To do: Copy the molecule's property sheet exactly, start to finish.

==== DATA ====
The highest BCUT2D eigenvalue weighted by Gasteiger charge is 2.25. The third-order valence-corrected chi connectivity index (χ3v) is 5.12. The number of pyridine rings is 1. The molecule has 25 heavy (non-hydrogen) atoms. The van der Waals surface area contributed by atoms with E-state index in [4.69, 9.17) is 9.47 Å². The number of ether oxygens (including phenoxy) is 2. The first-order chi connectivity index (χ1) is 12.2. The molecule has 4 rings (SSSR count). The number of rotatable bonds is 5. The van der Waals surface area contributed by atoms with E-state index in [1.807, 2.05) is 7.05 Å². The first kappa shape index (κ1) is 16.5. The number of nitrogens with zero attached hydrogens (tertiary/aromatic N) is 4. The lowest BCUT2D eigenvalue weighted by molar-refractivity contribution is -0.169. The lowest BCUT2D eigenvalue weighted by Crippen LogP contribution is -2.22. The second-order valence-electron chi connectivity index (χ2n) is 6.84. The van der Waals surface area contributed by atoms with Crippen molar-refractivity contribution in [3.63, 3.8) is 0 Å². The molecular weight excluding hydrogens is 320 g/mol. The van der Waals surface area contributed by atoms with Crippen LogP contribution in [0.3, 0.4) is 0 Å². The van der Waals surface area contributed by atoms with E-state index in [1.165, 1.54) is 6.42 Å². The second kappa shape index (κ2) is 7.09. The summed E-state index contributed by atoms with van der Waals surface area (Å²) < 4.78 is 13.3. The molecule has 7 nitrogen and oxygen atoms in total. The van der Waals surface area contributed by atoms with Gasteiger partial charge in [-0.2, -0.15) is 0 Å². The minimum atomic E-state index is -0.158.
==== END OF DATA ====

The highest BCUT2D eigenvalue weighted by Gasteiger charge is 2.25. The third-order valence-corrected chi connectivity index (χ3v) is 5.12. The number of pyridine rings is 1. The molecule has 25 heavy (non-hydrogen) atoms. The van der Waals surface area contributed by atoms with E-state index in [4.69, 9.17) is 9.47 Å². The number of ether oxygens (including phenoxy) is 2. The first-order chi connectivity index (χ1) is 12.2. The molecule has 4 rings (SSSR count). The number of rotatable bonds is 5. The van der Waals surface area contributed by atoms with E-state index in [1.807, 2.05) is 7.05 Å². The first kappa shape index (κ1) is 16.5. The number of nitrogens with zero attached hydrogens (tertiary/aromatic N) is 4. The lowest BCUT2D eigenvalue weighted by molar-refractivity contribution is -0.169. The lowest BCUT2D eigenvalue weighted by Crippen LogP contribution is -2.22. The second-order valence-electron chi connectivity index (χ2n) is 6.84. The van der Waals surface area contributed by atoms with Crippen molar-refractivity contribution in [3.63, 3.8) is 0 Å². The molecular weight excluding hydrogens is 320 g/mol. The van der Waals surface area contributed by atoms with Crippen LogP contribution in [0.3, 0.4) is 0 Å². The van der Waals surface area contributed by atoms with E-state index in [1.165, 1.54) is 6.42 Å². The second kappa shape index (κ2) is 7.09. The summed E-state index contributed by atoms with van der Waals surface area (Å²) < 4.78 is 13.3. The molecule has 7 nitrogen and oxygen atoms in total. The van der Waals surface area contributed by atoms with Gasteiger partial charge in [-0.2, -0.15) is 0 Å². The minimum atomic E-state index is -0.158.